Founder of the Eight Directions School:
Professor Byron Walker founded the School of Eight Directions in 1994.
In this school, he taught a rendition of Kodenkan jujitsu infused with
elements of other martial arts he had studied throughout the course
of many years.
Professor Walker was a consummate warrior.
As a courier for the U.S. Department of Energy, he was a member of an
elite paramilitary unit that protected the transport of nuclear weapons
to points of deployment throughout the country. Members of this unit
were commissioned as Federal law enforcement officers, S.W.A.T. team
qualified, and highly skilled in small unit fire-and-maneuver operations.
The convoys of nuclear cargo they protected were subject to highjacking
at any time, and they were prepared to defend that cargo with their
Those who, by profession, stand ready
to sacrifice their lives in the service of others - soldiers, police
officers, and firefighters - are warriors by definition. In their professional
endeavors, they tend to train with utmost seriousness because their
lives depend upon how well they perform their jobs. If their profession
involves the use of martial skills, they approach their martial arts
training accordingly. It bears note, however, that Professor Walker
was a martial artist well before he began his career with the DOE. Yet,
even then, he approached his martial arts practice with profound intensity.
Before he was a warrior by profession, he was a warrior in spirit. His
dedication to excellence in the martial arts was a constant source of
inspiration to his students.
Professor Walker was diagnosed with terminal
cancer in 2002. Prior to his death, he authorized two of his senior
students, Jerry Strickland and Michael D. Jones, to use his school name
and emblem for their martial arts school.
We who had the good fortune to train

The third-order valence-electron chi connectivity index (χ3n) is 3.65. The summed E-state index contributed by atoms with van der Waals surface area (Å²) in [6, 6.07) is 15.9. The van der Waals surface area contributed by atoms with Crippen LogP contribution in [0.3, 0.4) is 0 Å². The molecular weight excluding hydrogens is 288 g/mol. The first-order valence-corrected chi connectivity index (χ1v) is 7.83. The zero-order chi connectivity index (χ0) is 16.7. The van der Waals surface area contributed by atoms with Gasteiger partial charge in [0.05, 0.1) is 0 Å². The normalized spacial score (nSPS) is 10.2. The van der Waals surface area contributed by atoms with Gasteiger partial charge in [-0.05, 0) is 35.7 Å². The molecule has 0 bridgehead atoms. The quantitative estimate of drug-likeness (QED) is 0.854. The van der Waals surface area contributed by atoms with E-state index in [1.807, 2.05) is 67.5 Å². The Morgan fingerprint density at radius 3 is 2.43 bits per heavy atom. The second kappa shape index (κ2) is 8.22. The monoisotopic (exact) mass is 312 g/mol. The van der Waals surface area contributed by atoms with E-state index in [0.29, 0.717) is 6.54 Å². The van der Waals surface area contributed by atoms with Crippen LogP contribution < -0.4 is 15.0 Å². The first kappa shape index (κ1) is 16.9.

with Professor Walker strive now to perpetuate his example in hopes
that the spirit of his teaching will continue in the School of Eight
Eight Directions Philosophy:
The philosophy of the Eight Directions School is symbolized in the school
emblem. The three-line drawings, tri-grams, which form the outer perimeter
of the emblem, are those developed by the ancient Chinese to denote
the various elemental conditions of the universe. When combined, they
make up the sixty-four hexagrams of that comprise the Chinese classic
text, the I Ching. They represent the knowledge handed down by
preceding generations of teachers and the versatility of the martial
arts. Each technique flows into another to suit the circumstances at
hand-defense, attack, empty-handed or armed.
The octagon, which forms the inner perimeter,
represents the eight cardinal directions, the stepping patterns and
angles of attack and defense and directions used in breaking an opponent’s
posture for throwing. The octagon, made up of 360 degrees, is also a
circle, never ending and continuous.
The Yin and Yang symbol contained within
the octagon represents constant universal change-hard and soft, negative
and positive, internal and external. This denotes the manner in which
martial arts are performed: yielding and passively or unyielding and
As a whole, the Eight Directions emblem
represents a system in which the senior members instruct the juniors
in an ancient tradition of continuously flowing, interchangeable and
versatile techniques. They may be used for health and well-being or
for both unarmed and armed combat, in the street or on the battlefield.